val, it is recommended to Congress to seize every opA larger amount of the debt contracted during the portunity, which may present itself, to reduce the rate late war, bearing an interest of six per cent, becoming of interest in every part thereof. The high state of redeemable in the course of the ensuing year, than the public credit, and the great abundance of money, could be discharged by the ordinary revenue, the act of are at this tme very favorable to such a resul:. It must the twenty-sixth of May, authorized a loan of five million he very grantying to our fellow.citizens, to witness this dollars, at four and a half per cent, to meet the same. By flourishing itate of the public finances, when it is recol. this arrangement an annual saving will accrue to the lected, tha no burthen whatever has been imposed public of seventy-five thousand dollars.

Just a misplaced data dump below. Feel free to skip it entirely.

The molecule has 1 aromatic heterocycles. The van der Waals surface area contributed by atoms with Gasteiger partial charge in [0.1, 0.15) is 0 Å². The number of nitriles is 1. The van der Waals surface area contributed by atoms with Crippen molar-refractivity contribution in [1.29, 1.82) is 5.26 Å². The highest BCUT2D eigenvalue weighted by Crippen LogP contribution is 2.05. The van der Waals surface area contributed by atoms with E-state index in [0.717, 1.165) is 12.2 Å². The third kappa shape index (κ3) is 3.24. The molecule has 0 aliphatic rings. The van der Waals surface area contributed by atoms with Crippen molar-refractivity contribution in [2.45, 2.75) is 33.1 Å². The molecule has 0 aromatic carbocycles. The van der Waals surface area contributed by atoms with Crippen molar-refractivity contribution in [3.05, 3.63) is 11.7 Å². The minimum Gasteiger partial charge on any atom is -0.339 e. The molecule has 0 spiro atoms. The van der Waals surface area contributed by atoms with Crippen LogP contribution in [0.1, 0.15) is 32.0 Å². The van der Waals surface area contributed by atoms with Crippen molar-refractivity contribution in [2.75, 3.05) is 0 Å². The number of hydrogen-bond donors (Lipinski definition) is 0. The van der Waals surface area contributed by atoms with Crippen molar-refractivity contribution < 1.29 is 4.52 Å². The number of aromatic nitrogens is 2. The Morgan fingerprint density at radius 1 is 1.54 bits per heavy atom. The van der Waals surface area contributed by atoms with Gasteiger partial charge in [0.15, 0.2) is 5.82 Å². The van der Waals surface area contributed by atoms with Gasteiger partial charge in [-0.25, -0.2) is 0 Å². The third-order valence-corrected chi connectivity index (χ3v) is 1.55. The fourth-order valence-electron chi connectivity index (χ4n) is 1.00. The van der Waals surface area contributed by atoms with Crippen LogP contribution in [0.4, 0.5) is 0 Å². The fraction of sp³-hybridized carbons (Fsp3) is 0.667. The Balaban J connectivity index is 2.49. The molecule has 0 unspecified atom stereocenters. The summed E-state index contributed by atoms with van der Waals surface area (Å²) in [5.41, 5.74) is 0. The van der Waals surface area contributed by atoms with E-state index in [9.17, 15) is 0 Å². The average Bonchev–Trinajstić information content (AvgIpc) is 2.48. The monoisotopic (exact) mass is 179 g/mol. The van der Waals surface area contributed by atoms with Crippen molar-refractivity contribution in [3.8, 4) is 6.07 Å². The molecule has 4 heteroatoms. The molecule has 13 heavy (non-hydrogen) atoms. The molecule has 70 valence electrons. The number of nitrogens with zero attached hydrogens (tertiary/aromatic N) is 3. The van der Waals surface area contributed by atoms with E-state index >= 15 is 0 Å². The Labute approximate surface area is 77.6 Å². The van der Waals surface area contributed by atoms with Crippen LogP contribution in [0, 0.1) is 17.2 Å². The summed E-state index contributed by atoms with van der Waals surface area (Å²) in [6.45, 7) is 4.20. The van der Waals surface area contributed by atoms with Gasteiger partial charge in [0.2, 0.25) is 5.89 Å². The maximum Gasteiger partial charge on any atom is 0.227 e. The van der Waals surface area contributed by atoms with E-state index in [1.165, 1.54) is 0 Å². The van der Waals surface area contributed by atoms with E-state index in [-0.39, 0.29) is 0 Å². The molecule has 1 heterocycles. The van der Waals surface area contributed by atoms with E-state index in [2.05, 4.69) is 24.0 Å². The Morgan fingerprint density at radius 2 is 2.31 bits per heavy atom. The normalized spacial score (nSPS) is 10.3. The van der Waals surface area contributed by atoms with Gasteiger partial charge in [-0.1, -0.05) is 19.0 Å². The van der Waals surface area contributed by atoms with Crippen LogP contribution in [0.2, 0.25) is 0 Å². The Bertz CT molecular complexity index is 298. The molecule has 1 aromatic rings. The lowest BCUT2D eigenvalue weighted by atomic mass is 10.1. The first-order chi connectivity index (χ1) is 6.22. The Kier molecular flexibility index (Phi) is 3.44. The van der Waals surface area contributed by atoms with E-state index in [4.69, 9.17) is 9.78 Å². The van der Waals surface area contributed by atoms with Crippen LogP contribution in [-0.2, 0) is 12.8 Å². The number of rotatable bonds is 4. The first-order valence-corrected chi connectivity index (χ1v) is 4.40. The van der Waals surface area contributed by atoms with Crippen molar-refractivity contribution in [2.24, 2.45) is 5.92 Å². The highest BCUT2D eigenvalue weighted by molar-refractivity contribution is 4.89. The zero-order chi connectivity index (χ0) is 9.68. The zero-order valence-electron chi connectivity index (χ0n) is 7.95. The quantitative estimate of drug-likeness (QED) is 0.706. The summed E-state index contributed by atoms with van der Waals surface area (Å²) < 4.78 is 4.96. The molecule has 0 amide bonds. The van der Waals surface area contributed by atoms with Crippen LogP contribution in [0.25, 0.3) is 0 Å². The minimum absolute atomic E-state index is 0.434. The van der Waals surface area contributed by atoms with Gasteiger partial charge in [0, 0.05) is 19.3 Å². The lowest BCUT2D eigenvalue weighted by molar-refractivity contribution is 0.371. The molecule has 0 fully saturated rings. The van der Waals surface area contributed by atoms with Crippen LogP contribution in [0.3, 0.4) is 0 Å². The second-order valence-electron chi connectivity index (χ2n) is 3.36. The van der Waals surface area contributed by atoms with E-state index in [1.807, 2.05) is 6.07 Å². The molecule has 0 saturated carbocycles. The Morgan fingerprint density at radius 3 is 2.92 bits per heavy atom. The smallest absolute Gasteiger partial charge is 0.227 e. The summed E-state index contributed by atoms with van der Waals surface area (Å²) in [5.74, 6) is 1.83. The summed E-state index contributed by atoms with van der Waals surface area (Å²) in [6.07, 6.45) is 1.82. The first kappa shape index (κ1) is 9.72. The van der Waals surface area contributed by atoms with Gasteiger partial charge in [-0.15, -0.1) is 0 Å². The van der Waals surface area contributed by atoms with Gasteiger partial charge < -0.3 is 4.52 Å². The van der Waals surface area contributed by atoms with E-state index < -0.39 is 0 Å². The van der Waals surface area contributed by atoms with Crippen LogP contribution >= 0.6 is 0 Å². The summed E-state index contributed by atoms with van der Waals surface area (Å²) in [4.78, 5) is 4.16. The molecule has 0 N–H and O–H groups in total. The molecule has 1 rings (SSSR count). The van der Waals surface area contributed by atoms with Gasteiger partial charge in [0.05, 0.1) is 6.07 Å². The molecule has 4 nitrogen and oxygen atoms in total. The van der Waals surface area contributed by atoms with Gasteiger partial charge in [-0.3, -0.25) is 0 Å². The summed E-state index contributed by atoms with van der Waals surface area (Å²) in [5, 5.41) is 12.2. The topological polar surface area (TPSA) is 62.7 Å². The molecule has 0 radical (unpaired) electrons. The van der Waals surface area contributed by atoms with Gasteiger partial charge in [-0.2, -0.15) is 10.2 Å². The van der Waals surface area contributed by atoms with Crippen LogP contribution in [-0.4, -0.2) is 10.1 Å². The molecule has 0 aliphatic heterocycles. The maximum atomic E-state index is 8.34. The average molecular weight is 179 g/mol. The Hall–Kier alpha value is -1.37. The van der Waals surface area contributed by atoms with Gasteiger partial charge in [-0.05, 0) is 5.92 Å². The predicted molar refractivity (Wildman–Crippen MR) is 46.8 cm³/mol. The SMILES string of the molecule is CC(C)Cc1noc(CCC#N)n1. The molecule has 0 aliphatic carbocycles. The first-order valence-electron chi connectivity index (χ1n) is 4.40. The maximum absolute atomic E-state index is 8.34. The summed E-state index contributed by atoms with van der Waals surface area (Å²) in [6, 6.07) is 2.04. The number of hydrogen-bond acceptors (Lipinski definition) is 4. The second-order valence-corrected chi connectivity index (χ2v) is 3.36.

upon them. | Under the act of the twenty-fourth of May last, a ban The Miliary Establishment, in all its branches, in the of five millions dollars was authorizeri, in order to performance of the various duties assigned to each, jus. meet the awards, :under the Florida Treaty, which was tifies the favourable view which was presented, oftbefñ. negotiated at par, with the Bank of the United States, it ciency of its organization, at the last session. All the four and a balf per cent. the limit of interest fixed by appropriatims have been regularly applied to the obthe act. By this provision the claims of our citizens, whejects intended by Congress ; and, so far as the disbursehad sustained so great 'a loss by.spoliations, and from ments have been made, the accounis have been render Ahorn indennity had been so long withheld, were ed and settled, without loss to the public. The condi promptly paid. For these advances, the public will be tion of the Arny itself, as relates to the officers and amply repaiil, at no distant day, by the sale of the landsmen, in science and discipline, is highly respectable. in Florida: Of the great advantages resulting from the The Military Aademy, on which the Army essentially acquisition of the territory in other respects, too high rists, and to wlich it is much indebted for this state of an estimate cannot be formed.'